The first time I heard about Postbox, it was a relatively new email client for the Mac. Based on the details in the first announcement and my trial run, I was very intrigued. I recall telling the rest of TUAW that -- if its stated goals were achieved -- it had the potential to take over my setup.

See, I love my setup, but everything that I really like about Mail has been added by plugins, and those plugins require a certain performance and stability sacrifice. It would be bittersweet to part with everything I've built there, but it would be a welcome change if it were a step up. With better task management, great search features, tabbed views, a plugin architecture and more, Postbox has always struck me as a serious challenger.

Since the last time we mentioned it, Postbox (which is Mozilla-powered) has continued to become more Mac-like, with system-wide Address Book sync, notification integration with iCal, Spotlight indexing, and more drag and drop features. There's even a way to instantly transfer photos to iPhoto, making it easy to save all of those travel pictures your mom decided to send ... one attachment at a time. Most important (to me), the most recent release (1.1.2) has added integration features for task managers Things and OmniFocus.

If you've ever explored productivity apps on the Mac, you've probably at least tried one of these to-do list apps before. We've covered both Things and OmniFocus quite a bit in the past. The consensus that came out of the early battle between these two prominent apps was -- to put it (too) simply -- that Things (a 2009 Macworld Best in Show winner) was the simpler, more elegant one, and OmniFocus (a 2008 Best in Show winner) was the complex, more powerful one. Whichever you prefer, if your task manager is one of these, you can now turn emails in Postbox directly into tasks (with a link back to the original message in the notes). It's not a new concept to users, but it's been something that many people who've switched to Postbox (or are thinking about it) have sorely missed. I'm hoping this is a step towards an architecture that will allow any task management app (or other note-taking/productivity apps) to do the same, in the way Mail's AppleScript dictionary makes possible. It is possible, right now, to drag a message to create a link to it in another app. I just want to be able to script that!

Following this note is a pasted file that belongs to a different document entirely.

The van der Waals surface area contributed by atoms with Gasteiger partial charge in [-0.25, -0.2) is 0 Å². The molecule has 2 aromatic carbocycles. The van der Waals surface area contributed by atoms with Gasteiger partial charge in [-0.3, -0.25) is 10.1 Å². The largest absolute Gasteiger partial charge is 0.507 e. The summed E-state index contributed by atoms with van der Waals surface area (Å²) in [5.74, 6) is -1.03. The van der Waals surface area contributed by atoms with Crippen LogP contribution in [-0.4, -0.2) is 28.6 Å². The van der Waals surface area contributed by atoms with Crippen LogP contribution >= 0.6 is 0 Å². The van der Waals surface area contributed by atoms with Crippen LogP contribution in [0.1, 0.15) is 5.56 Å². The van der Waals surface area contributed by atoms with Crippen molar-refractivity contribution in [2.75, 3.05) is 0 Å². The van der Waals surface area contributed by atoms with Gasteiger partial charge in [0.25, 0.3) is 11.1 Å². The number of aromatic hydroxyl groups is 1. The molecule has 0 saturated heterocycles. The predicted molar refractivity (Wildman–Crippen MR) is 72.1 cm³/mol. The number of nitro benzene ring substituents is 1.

I won't delve into all of the previously-existing features (we've been there before), but I'll highlight a couple that have really been tempting me. First, there's a great GMail vibe to the message handling, including "conversation" views (like threaded views where you can read an entire conversation at once), and Topics (essentially tags, or labels if you're familiar with GMail). A message can have multiple topics, allowing it to exist in multiple places in your organization scheme, similar to MailTags for Mail. Instead of flagging messages (or starring, in GMail parlance), you add a To-Do item to it, and those can be easily searched, pinned and integrated with your workflow. They show up as flags or stars, too, if you view the same message elsewhere. To-Do's can exist on their own, too, without being attached to an email. The search features of Postbox are pretty stunning, too, with speed, accuracy and flexibility. If you want to see all of the images, links, or attachments in a message, conversation or entire mailbox, you can pop up a new tab and do just that. It's a powerful package.

I've only tested Postbox with IMAP, so I can't attest to its performance with POP accounts. My Google Apps account works great with it, and it causes no problems with Mail on my iPhone. I've tested it with both Things and OmniFocus, and the new integration features are working perfectly.

You can read up on the latest developments at the Postbox blog. The Things/OmniFocus integration works right out of the gate, but you'll probably want to grab the latest version of your chosen task manager just to be sure. The prior inability to link back to my emails was the biggest issue holding me back, so I'm giving Postbox an extended test run right now. We'll see if it ultimately fits in to my up-'til-now Cocoa-only organization app lineup ... I'll let you know how it goes. If you're tired of's lack of advanced features (or the shenanigans involved with adding them), you can try Postbox for free, and pick up a license for $39.95US. If you haven't already picked a task manager, Things and OmniFocus, both have free trials as well.

This article was originally published on Tuaw.
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